Each Grassroots takes on a distinctive flavor from the community which hosts it.  This year one young leader likened it to honey: did you know that one way to lessen your allergies is to have some of the local honey?  That's because the pollen residuals in the honey can soften the affects of the allergies.  Similarly, this young leader said, by being together and sharing the best of what we have to offer, we can lessen our "allergic reactions" to each other.  This was followed by another buzzword for the weekend, "cross-pollination"---which, as you can imagine, sent giggles through the mostly under-30 audience (especially as it was followed by an unintentional reference to "the future of the Messianic movement").

One thing that Grassroots does promote is honest dialogue.  One year, a dozen or so people who grew up in the UMJC sat down with a dozen MJAA people and basically said, "Here's what we (learned to) think about you."  The conversation led to a lot of repentance--changing minds and hearts about our fellow believers.

If you search for Grassroots online, you won't find a conference website or schedule.  There's no invitation committee or outreach wing; information about it spreads through word of mouth.  What makes Grassroots so disorganized ("We're not an organization!" was another catchphrase) is also what can make it spread. Grassroots is us.  If you want to see unity happen among Messianics, then start making it happen.  If there's another Messianic congregation in town, get together with them for Shabbat dinner and discussion or for prayer and worship.  Invite each other to things.  Think locally.  As one of my favorite captains from childhood once said, "The power is yours!"

(Some "local honey" from the worship team at Sha'arei Shalom in NC.)



Thursday, November 4, 2010

Quote of the Day: Parsha Toldot and Divine Election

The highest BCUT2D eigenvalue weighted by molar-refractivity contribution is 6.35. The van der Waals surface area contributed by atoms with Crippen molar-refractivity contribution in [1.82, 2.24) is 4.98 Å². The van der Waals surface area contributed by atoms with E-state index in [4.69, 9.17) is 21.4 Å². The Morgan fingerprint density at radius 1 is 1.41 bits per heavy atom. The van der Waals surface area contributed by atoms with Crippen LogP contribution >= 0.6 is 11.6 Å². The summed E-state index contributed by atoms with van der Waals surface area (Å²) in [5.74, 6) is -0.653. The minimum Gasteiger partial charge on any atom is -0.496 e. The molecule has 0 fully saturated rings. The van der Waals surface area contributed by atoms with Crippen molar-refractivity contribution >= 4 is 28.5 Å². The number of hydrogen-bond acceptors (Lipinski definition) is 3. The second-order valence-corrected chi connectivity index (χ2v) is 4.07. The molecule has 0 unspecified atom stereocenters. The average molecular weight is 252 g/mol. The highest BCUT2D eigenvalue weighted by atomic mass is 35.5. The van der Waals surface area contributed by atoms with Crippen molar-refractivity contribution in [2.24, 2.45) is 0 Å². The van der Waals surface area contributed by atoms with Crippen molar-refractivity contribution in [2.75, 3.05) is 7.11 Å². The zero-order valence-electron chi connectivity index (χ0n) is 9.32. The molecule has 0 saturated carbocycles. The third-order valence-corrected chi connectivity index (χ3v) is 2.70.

On this week's parsha, Toldot, Rabbi Russ Resnik writes the following thought on divine election:
The Messianic Jewish community is entrusted with a message to the rest of our Jewish people, and to the world beyond, that we describe as good news—the besorah, or gospel, of the life, death and resurrection of Yeshua. But, of course, this message is not often perceived as good news, no matter how well we express it. The besorah is hard for many
to receive, and one reason for this shows up in this week’s parasha, the scandalous idea of divine election. We proclaim a God who chooses according to his own purposes, not according to human priorities and values. That truth offends many, but also gives us hope that the besorah will in the end prevail among our people.
Read the full drash on the UMJC website.

Though Rabbi Russ doesn't mention recent events, you might consider this drash in light of the recent anti-Israel statements of by the Middle East Synod.  (Be sure to click that link to get a Hebrew Catholic perspective on the synod.)

Friday, October 22, 2010

Did the church really try to change the Sabbath?

Over at Messianic Jewish Musings, Derek Leman writes in defense of Sunday worship and asks Christians with a consciousness of the Jewish roots of Christianity to eliminate "Sunday churches" as a derogatory term.  (He suggests "Supersessionist churches" or perhaps "shallow churches," depending on what your gripe is.)